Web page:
According to the Insolvency Service Guidance “Cross-border Insolvencies: Recognition and Enforcement in EU Member States from 1 January 2021” published on 15 January 2021:
After 31 December, the law of the UK and the relevant domestic laws of each of the individual member states instead apply. New EU insolvency proceedings can seek recognition and enforcement in the UK under our Cross-Border Insolvency Regulations[footnote 2], our implementation of the UNCITRAL Model Law on Cross-Border Insolvency
The international standard and best practice in this area. This process already applies to non-EU insolvency proceedings originating from countries across the world. It requires a court application and is subject to greater court scrutiny than the EU Insolvency Regulation, and represents a well-tested framework under which foreign insolvency officeholders can seek assistance to deal with assets in the UK.
To date four of the remaining EU member states have implemented the UNCITRAL Model Law. The procedure that applies to UK insolvency proceedings seeking to deal with assets in the other EU jurisdictions is dependent on each countryâ€™s own approach, and the assistance available varies quite widely.
The change in the legal framework therefore has implications for UK insolvency officeholders wishing to deal with assets in EU states in future.
Recognition of the UK insolvency proceedings throughout the EU is based on the EC Regulation on Insolvency Proceedings 1346/2000 (the Regulation), which came into force on 31 May 2002. The Regulation applicable in allÂ EU member states (Denmark excepted) and takes effects in the domestic legal system of any particular member state automatically, without the need for that member state to transpose it into national legislation.
The general principle of the Regulation is that any judgement opening insolvency proceedings handed down by a court of a member state where the debtorâ€™s centre of main interests (COMI) situated is to be recognised in all the other member states from the time that it becomes effective in the state where proceedings are opened. This rule shall also apply where, on account of his capacity, insolvency proceedings cannot be brought against the debtor in other member states.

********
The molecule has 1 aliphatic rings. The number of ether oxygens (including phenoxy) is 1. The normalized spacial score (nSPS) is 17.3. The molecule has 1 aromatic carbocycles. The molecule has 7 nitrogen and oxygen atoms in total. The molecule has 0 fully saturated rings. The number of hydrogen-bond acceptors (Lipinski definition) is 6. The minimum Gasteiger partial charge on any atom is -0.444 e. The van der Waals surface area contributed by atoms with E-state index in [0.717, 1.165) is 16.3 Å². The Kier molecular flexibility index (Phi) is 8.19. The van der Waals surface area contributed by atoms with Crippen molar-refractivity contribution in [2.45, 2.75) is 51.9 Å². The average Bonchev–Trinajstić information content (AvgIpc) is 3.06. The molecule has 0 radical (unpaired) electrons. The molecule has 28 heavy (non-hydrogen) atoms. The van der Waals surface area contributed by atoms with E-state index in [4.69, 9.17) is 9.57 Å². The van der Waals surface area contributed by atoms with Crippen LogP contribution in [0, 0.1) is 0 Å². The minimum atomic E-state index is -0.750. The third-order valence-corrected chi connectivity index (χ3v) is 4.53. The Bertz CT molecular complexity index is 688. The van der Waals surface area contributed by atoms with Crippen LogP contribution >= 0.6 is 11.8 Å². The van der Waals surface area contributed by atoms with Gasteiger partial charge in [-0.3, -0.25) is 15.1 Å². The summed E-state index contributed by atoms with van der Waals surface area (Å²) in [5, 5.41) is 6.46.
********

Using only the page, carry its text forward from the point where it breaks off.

The law of the state of the opening of proceedings shall determine the conditions for the opening of those proceedings, their conduct and their closure. However, any member state may refuse to recognise insolvency proceedings opened in another member state or to enforce a judgment handed down in the context of such proceedings where the effects of such recognition or enforcement would be manifestly contrary to that stateâ€™s public policy, in particular its fundamental principles or the constitutional rights and liberties of the individual.
The courts of the member state within the territory of which the centre of the debtorâ€™s main interests (â€śCOMIâ€ť) is situated shall have jurisdiction to open insolvency proceedings. In general terms, the law applicable to insolvency proceedings and their effects will be that of the member state within the territory of which such proceedings are opened.
Under the Regulation the â€śCentre of Main Interests (COMI)â€ť should correspond to the place where the debtor conducts the administration of his interests on a regular basis. The Court will usually regard as COMI the country in which the debtor carries out his main trade, profession or self-employment. In other cases the debtorâ€™s habitual residence (i.e. the place where the debtor normally lives) is considered to be the COMI. The COMI is determined at the date the bankruptcy petition is presented. Thus, the English courts have ruled that, the location of creditors and the country in which debts were incurred are not vital factors in determining a debtorâ€™s COMI.
Borrowers may change their COMI at any time and for what may be a self-serving purpose â€“ for example, to take advantage of more favourable bankruptcy laws; but the relocation must be real! It is the fact of the relocation, rather than the intention behind the relocation, which is the decisive factor.
We provide information and advice in relation to debt solutions available in England and Wales.
There is no charge for the initial financial review and initial consultationÂ over the phone. However, if you decide to go ahead with our bankruptcy assistance service fees will be payable. Click here for further details on our fees.
You have a 14 days cooling off period from the commencement of our service. If you decide to cancel the service during this time, we will refund you any fees paid to us by you for the service.
If you are made bankrupt, your property and assets could be at risk and your credit rating will severely be affected for six years. Click here for details on bankruptcy restrictions.
For further information about bankruptcy we recommend the Insolvency Serviceâ€™s booklet â€śGuide to bankruptcyâ€ť. The Insolvency Services also produces a guide which explains the various debt solution options. You can read it here: â€śIn Debt? Dealing With Your Creditorsâ€ť.
If you wish to know where to get free debt counselling and debt management services you should contact the Money Advice Service.